US Supreme Court lets Biden end Trump-era immigration rule

Agence France-Presse

Posted at Jul 01 2022 10:34 AM

Migrants heading to the border with Guatemala on their way to the United States, march in La Entrada, in the Honduran department of Copan, on January 15, 2021. Hundreds of asylum seekers are forming new migrant caravans in Honduras, planning to walk thousands of kilometers through Central America to the United States via Guatemala and Mexico, in search of a better life under the new administration of President-elect Joe Biden. Orlando Sierra, AFP
Migrants heading to the border with Guatemala on their way to the United States, march in La Entrada, in the Honduran department of Copan, on January 15, 2021. Hundreds of asylum seekers are forming new migrant caravans in Honduras, planning to walk thousands of kilometers through Central America to the United States via Guatemala and Mexico, in search of a better life under the new administration of President-elect Joe Biden. Orlando Sierra, AFP

WASHINGTON — The US Supreme Court on Thursday gave President Joe Biden's administration the green light to end the so-called Remain in Mexico policy instituted by Donald Trump as part of his hardline approach to immigration.

Under the policy, some non-Mexicans who entered the United States illegally across the southern border were sent back to Mexico to wait while their immigration cases played out in court, rather than being detained or provisionally released.

Since the beginning of his term, Biden has been trying to wind down the policy as part of what he claims is a more humane take on immigration.

Advocates for migrants said the policy exposed asylum-seekers to dangerous conditions in Mexico as overwhelmed US courts slowly work through a backlog of cases.

Thursday's ruling in favor of the Biden administration was split 5-4, with Chief Justice John Roberts joining fellow conservative Brett Kavanaugh and the court's 3 liberal justices in the majority.

Roberts, who authored the majority opinion, argued that federal immigration law allows the executive branch to return asylum seekers to Mexico, but does not force it to do so.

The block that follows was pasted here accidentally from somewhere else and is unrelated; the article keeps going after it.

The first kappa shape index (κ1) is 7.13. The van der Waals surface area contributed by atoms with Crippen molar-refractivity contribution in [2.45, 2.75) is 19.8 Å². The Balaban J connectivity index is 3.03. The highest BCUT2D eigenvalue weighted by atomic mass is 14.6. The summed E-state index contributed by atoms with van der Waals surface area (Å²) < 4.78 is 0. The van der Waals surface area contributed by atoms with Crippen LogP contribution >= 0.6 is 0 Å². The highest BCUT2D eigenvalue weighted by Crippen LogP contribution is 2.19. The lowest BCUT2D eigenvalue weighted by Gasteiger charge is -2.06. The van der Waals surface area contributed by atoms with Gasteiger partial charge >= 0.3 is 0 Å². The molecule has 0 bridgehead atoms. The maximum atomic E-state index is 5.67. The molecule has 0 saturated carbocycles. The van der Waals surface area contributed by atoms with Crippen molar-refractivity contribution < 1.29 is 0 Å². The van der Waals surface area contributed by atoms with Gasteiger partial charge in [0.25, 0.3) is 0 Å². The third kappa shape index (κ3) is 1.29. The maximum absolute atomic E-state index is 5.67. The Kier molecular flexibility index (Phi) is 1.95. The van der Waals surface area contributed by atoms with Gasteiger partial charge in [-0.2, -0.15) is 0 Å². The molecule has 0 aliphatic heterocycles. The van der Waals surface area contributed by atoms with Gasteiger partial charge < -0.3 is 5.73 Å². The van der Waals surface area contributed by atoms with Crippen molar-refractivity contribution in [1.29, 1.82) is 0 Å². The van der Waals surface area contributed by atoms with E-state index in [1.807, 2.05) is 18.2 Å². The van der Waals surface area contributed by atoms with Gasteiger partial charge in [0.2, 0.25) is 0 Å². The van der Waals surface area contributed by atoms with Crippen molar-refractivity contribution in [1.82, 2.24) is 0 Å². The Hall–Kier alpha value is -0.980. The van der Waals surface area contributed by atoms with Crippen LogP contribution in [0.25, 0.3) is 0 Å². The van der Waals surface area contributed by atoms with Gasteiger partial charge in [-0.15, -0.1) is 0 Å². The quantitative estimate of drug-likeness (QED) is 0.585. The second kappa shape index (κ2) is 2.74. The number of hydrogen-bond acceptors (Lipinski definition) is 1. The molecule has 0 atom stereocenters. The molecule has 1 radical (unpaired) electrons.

"Congress conferred contiguous-territory return authority in expressly discretionary terms," the opinion states.

Biden's attempt to terminate the policy, instituted by Trump in 2019, was challenged by a group of Republican-governed states led by Texas. 

These states argued that his move violated US immigration law by forcing authorities to release migrants they had detained onto US territory. They also said that Biden officials had not followed proper administrative procedure.

A lower court in August 2021 ruled against the Biden administration and the case eventually ended up before the nation's highest court.

At first, the Supreme Court simply refused to freeze the lower court ruling, forcing the administration to restart the policy, formally called Migration Protection Protocols (MPP), while it pressed ahead with its appeal.

From the start of the policy in January 2019 until its suspension under Biden, nearly 70,000 people were sent back to Mexico, according to the American Immigration Council.

During Biden's tenure as president, more than 200,000 people attempting to enter the country illegally have been interdicted at the border each month and sent back, under MPP or a separate COVID-related policy blocking people at the border.

Illegal border crossings are often dangerous, both for the physical conditions in the region and mistreatment by human traffickers. This week 53 people died after being packed inside a tractor-trailer truck without air conditioning that was later abandoned in San Antonio, Texas.

The American Civil Liberties Union praised the court's ruling on Thursday.

"The Supreme Court was right to reject the spurious argument that this cruel policy is statutorily required," said Judy Rabinovitz of the ACLU Immigrants' Rights Project.

In the Mexican town of Ciudad Juarez, which is just across the border from Texas, asylum seekers who had been returned from the United States as part of the Remain in Mexico policy cheered Thursday's decision.

Nicaraguan Pedro Antonio Rizo, 41, who was staying at a local migrant shelter said the ruling gave him hope for his future and added that only extraordinary circumstances would force one to abandon his home and flee.

"One does not leave one's house because one wants to leave," he told AFP.

© Agence France-Presse 

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